To the Editor, Peace and Environment News:

The subject of destroying weapons-grade Plutonium in CANDU nuclear reactors was approached in two manners in your Feature Supplement, July/August 1997 issue. Robin Collins ("Nuclear Energy, Nuclear Proliferation: Sober Second Thoughts") has taken the tim e to investigate both sides of the issue, and accordingly presents a fairly balanced account. The Campaign for Nuclear Phaseout, on the other hand, presents a shallow and one-sided argument ("Weapons Plutonium Opposed for Fueling CANDUs"), perhaps expect ed from a source with such a moniker. I wish to address the latter's points, which I summarize below, one by one.

  • The import of Plutonium-bearing (MOX) will add to Canada's nuclear waste problems, and is not a true "swords to ploughshares" initiative since more plutonium is created as the fuel burns in a nuclear reactor.

    There will be very little new plutonium created in the MOX fuel, and that which is present to begin with will be denatured by changing the ratio of isotopes within the fuel - decreasing the amount that is useful for weapons, and increasing the amount that is detrimental for weapons. This is the fundamental concept behind the program. The mix of plutonium that is left will be highly unsuitable for weapons-use, and the nature of the spent fuel will be similar to spent fuel currently produced in CANDU reac tors. Since the MOX fuel will replace the fuel normally used by these reactors, the net effect is simply the destruction of weapons-grade Plutonium (with free fuel). Readers should note that CANDU reactors already burn Plutonium, since over half of the energy generated by a CANDU fuel bundle is produced by Plutonium in the fuel as it nears the end of its stay in the reactor.

  • The MOX initiative will "prop up" an ailing Canadian nuclear industry.

    Here we have the agenda of The Campaign for Nuclear Phaseout - the destruction of the nuclear industry. This mandate drives their entire position on MOX burning, for what could be worse than having global peace associated with nuclear energy? Accordingl y, suggestions are made that the reactors will be operated unsafely and in the face of more economical, environmental alternatives. Unless an unforeseen technology emerges in the next 25 years, nuclear power will be the economical, environmental alternat ive. There are no more rivers to dam, and passive technologies like solar and wind are impractical for baseload supply in our climate. Even the most vociferous anti-nuclear groups pay lip-service to renewable sources while touting the so-called environm ental benefits of natural gas (a benefit, only, if nuclear power is removed from the scene).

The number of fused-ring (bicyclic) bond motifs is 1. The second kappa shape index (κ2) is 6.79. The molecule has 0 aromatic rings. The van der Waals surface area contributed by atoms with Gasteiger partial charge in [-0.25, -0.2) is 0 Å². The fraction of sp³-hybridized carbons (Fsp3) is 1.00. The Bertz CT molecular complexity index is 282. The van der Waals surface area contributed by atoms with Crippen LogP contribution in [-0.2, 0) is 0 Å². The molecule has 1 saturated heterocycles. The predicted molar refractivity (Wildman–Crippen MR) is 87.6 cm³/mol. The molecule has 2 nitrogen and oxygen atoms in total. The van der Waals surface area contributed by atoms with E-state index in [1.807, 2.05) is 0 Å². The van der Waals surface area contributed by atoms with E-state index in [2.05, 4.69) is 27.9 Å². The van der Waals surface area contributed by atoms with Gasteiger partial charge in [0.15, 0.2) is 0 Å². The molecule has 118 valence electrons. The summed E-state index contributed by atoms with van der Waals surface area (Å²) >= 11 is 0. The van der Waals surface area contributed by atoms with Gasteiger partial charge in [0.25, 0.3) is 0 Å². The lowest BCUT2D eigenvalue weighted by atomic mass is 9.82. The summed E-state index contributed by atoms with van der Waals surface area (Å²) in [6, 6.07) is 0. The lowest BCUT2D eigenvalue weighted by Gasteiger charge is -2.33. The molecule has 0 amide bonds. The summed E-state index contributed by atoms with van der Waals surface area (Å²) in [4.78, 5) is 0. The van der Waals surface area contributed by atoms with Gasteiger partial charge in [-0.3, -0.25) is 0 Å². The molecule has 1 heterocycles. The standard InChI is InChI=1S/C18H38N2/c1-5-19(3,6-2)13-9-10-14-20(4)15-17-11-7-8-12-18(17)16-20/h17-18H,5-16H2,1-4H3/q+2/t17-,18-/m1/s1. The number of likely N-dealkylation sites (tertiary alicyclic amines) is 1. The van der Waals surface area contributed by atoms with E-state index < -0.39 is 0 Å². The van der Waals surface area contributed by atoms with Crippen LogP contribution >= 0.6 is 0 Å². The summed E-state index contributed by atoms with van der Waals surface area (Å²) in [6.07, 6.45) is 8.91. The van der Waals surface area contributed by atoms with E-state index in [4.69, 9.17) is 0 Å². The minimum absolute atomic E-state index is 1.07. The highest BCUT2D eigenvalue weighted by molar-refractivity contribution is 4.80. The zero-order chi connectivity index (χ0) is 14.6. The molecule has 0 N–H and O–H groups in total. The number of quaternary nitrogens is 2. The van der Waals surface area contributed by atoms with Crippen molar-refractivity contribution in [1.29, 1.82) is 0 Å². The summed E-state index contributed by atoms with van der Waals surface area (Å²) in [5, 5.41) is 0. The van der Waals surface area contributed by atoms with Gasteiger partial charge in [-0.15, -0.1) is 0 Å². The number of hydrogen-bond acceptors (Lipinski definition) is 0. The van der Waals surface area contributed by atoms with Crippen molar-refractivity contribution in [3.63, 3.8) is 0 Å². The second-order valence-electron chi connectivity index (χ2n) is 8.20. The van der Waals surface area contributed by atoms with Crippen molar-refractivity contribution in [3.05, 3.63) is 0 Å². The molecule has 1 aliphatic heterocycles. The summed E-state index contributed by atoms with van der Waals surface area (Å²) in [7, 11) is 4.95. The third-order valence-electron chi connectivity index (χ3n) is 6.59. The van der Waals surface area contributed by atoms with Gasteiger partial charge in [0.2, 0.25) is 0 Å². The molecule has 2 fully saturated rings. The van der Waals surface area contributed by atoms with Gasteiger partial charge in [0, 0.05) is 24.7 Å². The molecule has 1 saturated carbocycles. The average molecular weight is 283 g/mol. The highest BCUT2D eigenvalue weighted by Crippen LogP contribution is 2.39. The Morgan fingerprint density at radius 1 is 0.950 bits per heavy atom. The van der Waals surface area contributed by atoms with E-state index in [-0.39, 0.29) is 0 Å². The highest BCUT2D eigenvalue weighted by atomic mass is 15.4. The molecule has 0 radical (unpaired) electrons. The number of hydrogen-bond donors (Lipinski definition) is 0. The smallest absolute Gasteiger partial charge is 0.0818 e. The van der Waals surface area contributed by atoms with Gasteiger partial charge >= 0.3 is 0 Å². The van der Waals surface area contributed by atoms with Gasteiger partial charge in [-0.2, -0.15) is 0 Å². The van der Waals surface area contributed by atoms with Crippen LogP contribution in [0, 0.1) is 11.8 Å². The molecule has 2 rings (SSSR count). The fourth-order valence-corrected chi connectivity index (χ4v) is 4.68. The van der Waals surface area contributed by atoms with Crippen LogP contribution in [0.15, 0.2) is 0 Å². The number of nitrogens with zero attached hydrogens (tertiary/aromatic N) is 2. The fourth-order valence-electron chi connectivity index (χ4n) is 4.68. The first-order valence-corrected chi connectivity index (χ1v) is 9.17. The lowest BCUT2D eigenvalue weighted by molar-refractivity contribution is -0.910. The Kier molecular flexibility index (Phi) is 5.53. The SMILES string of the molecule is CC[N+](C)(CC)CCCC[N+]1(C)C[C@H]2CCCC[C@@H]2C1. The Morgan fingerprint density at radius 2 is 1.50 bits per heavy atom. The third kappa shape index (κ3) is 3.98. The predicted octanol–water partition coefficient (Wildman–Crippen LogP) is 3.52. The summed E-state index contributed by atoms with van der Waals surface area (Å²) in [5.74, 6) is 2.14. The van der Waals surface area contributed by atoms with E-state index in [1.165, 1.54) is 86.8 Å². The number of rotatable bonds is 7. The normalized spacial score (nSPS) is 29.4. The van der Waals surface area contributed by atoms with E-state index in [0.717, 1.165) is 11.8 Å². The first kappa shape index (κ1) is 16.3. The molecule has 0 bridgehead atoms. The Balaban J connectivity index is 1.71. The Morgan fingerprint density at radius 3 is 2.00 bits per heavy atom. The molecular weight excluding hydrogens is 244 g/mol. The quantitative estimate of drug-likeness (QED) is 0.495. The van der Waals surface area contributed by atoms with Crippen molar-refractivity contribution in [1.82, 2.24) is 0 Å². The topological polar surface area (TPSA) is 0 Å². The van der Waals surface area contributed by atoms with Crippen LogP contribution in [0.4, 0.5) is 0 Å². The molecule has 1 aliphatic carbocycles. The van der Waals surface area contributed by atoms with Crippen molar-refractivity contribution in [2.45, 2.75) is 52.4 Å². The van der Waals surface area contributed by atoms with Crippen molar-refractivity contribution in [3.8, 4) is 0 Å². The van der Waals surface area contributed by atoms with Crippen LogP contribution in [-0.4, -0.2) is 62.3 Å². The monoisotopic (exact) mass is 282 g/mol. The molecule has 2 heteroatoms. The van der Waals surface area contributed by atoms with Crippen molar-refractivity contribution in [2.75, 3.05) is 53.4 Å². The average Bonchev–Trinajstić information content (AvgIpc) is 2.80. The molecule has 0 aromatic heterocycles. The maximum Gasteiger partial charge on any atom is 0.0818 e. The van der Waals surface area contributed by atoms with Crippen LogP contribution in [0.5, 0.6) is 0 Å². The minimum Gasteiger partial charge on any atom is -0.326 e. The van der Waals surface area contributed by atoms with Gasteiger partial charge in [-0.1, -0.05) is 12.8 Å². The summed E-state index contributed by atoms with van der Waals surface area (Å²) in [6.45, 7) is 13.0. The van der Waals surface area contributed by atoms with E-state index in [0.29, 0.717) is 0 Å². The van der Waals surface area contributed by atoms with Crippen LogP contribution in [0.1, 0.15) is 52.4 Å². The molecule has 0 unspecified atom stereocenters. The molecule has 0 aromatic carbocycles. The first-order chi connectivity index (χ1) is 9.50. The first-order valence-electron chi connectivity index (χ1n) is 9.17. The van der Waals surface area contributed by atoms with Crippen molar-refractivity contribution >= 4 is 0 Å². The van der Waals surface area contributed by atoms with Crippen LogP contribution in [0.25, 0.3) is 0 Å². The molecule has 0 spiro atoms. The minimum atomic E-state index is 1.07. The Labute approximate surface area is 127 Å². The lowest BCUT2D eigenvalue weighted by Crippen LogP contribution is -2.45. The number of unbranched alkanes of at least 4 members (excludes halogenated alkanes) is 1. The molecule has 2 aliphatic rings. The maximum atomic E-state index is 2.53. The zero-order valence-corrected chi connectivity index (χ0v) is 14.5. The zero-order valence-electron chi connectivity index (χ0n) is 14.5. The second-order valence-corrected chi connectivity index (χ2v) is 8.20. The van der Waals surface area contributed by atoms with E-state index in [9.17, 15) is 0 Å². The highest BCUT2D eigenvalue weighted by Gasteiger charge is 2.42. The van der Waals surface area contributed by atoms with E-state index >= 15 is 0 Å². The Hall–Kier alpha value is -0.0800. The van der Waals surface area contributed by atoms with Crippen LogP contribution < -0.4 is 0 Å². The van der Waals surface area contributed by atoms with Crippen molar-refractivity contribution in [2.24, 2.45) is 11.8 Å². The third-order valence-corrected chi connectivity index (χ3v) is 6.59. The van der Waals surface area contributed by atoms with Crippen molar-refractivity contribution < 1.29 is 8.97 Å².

• Plutonium poses an undue health risk that must be avoided. The 600 grams to be "test-burned" at Chalk River Labs could, if evenly dispersed, kill about three-quarters of the Canadian population.

    Plutonium is a toxic element. Nobody knows that better than the nuclear employees who work with the material on a daily basis. However, both natural gas and automotive gasoline are also toxic substances, and I have no qualms about burning them in my hou se and car. Why? Because they are properly handled and contained. The same argument holds true for Plutonium. Encased in ceramic fuel and handled with all the care deserving of a toxic, radioactive material, Plutonium will not pose an undue health ris k to the population. The cheat that it could kill millions "if evenly dispersed" is transparent. Why not ban hydro power, since the water held in a single reservoir could drown the world's population, if evenly dispersed? Furthermore, what about the to ns of Plutonium that have been released to the atmosphere since the inception of weapons testing? Surely there is enough there for "micrograms" to be deposited in every lung on earth? Clearly, mitigating factors are at work, and with nuclear power the first mitigating factor is safe handling. Chalk River Labs has been testing advanced fuels, including Plutonium, for decades.

  • The security measures required will compromise the civil liberties of Canadians, since MOX fuel will be an attractive target for terrorists.

    There is no doubt that the MOX shipments will require significant security measures, but the terrorist attraction is not practical. Minute quantities of Plutonium will be present in each fuel bundle, requiring the theft of hundreds of bundles and subseq uent chemical separation in a state-of-the art facility. There are better places to target weapons-grade Plutonium, starting with the stockpiles of the stuff that lie around the world today (and hence the need for final disposal). The civil liberties an gle is another transparent ruse, since routine exercises with comparable security are conducted annually in Canada, and I doubt most citizens are aware of their existence.

In summary, the article by The Campaign for Nuclear Phaseout is too heavily influenced by an ulterior agenda to be of any relevance in the debate over weapons-grade Plutonium disposition. If by nothing else, this fact is made clear by the lack of alterna te suggestions for dealing with the stockpiled Plutonium, let alone a comparison of relative merits. Surely we can't leave this stuff lying around, and surely making electricity (at free cost to Canadians) is making the best of an ugly situation. I sugg est that the CNP is not only ill-equipped to rationally approach this issue, they are uninterested as well.

Jeremy Whitlock